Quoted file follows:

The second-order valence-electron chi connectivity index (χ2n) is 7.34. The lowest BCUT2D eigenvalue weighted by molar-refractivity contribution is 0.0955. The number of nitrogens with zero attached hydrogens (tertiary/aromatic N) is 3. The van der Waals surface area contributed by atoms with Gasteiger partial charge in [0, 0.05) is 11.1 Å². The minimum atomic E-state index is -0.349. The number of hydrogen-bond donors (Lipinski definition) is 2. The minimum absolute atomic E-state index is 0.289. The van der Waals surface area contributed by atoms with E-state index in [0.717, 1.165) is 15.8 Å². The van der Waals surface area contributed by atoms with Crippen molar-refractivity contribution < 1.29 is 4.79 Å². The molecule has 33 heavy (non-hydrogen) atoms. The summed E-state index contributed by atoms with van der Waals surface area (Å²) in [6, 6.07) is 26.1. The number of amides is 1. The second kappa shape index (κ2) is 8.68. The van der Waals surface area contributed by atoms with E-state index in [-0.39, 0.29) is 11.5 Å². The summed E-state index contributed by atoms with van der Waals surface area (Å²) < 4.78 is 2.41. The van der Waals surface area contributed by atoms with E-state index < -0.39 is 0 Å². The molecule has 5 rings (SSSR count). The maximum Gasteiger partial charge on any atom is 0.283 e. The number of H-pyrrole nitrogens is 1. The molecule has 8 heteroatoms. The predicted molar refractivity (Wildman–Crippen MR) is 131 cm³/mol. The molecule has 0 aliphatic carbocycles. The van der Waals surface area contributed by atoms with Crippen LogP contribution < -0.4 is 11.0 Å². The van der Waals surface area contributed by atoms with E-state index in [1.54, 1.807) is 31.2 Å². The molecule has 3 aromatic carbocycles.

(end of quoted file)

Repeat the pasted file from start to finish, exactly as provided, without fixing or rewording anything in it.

The second-order valence-electron chi connectivity index (χ2n) is 7.34. The lowest BCUT2D eigenvalue weighted by molar-refractivity contribution is 0.0955. The number of nitrogens with zero attached hydrogens (tertiary/aromatic N) is 3. The van der Waals surface area contributed by atoms with Gasteiger partial charge in [0, 0.05) is 11.1 Å². The minimum atomic E-state index is -0.349. The number of hydrogen-bond donors (Lipinski definition) is 2. The minimum absolute atomic E-state index is 0.289. The van der Waals surface area contributed by atoms with E-state index in [0.717, 1.165) is 15.8 Å². The van der Waals surface area contributed by atoms with Crippen molar-refractivity contribution < 1.29 is 4.79 Å². The molecule has 33 heavy (non-hydrogen) atoms. The summed E-state index contributed by atoms with van der Waals surface area (Å²) in [6, 6.07) is 26.1. The number of amides is 1. The second kappa shape index (κ2) is 8.68. The van der Waals surface area contributed by atoms with E-state index in [-0.39, 0.29) is 11.5 Å². The summed E-state index contributed by atoms with van der Waals surface area (Å²) < 4.78 is 2.41. The van der Waals surface area contributed by atoms with E-state index < -0.39 is 0 Å². The molecule has 5 rings (SSSR count). The maximum Gasteiger partial charge on any atom is 0.283 e. The number of H-pyrrole nitrogens is 1. The molecule has 8 heteroatoms. The predicted molar refractivity (Wildman–Crippen MR) is 131 cm³/mol. The molecule has 0 aliphatic carbocycles. The van der Waals surface area contributed by atoms with Crippen LogP contribution < -0.4 is 11.0 Å². The van der Waals surface area contributed by atoms with E-state index in [1.54, 1.807) is 31.2 Å². The molecule has 3 aromatic carbocycles.